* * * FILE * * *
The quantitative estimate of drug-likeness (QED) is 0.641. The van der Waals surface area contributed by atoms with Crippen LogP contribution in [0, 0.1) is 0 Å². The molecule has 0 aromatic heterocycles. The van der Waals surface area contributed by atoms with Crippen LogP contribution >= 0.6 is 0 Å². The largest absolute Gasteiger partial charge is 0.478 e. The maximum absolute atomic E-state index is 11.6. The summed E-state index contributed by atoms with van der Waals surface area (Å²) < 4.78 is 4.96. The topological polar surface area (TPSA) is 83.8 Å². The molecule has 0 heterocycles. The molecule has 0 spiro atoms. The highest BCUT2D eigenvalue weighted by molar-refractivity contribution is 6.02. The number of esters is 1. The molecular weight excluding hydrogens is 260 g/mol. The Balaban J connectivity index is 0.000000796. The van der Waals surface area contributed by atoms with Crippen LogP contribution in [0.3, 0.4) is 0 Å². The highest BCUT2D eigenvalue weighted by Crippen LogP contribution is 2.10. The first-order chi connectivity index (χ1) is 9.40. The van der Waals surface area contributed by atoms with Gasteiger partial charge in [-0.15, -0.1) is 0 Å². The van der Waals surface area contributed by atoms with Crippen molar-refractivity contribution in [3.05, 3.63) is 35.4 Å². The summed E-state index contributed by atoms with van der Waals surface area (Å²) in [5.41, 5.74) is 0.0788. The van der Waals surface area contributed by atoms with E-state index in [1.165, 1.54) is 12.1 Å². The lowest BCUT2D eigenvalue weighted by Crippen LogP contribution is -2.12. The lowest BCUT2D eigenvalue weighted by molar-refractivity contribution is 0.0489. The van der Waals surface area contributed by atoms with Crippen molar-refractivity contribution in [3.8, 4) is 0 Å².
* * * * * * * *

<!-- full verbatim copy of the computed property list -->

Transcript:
The quantitative estimate of drug-likeness (QED) is 0.641. The van der Waals surface area contributed by atoms with Crippen LogP contribution in [0, 0.1) is 0 Å². The molecule has 0 aromatic heterocycles. The van der Waals surface area contributed by atoms with Crippen LogP contribution >= 0.6 is 0 Å². The largest absolute Gasteiger partial charge is 0.478 e. The maximum absolute atomic E-state index is 11.6. The summed E-state index contributed by atoms with van der Waals surface area (Å²) < 4.78 is 4.96. The topological polar surface area (TPSA) is 83.8 Å². The molecule has 0 heterocycles. The molecule has 0 spiro atoms. The highest BCUT2D eigenvalue weighted by molar-refractivity contribution is 6.02. The number of esters is 1. The molecular weight excluding hydrogens is 260 g/mol. The Balaban J connectivity index is 0.000000796. The van der Waals surface area contributed by atoms with Crippen LogP contribution in [0.3, 0.4) is 0 Å². The highest BCUT2D eigenvalue weighted by Crippen LogP contribution is 2.10. The first-order chi connectivity index (χ1) is 9.40. The van der Waals surface area contributed by atoms with Gasteiger partial charge in [-0.15, -0.1) is 0 Å². The van der Waals surface area contributed by atoms with Crippen molar-refractivity contribution in [3.05, 3.63) is 35.4 Å². The summed E-state index contributed by atoms with van der Waals surface area (Å²) in [5.41, 5.74) is 0.0788. The van der Waals surface area contributed by atoms with E-state index in [1.165, 1.54) is 12.1 Å². The lowest BCUT2D eigenvalue weighted by Crippen LogP contribution is -2.12. The lowest BCUT2D eigenvalue weighted by molar-refractivity contribution is 0.0489. The van der Waals surface area contributed by atoms with Crippen molar-refractivity contribution in [3.8, 4) is 0 Å².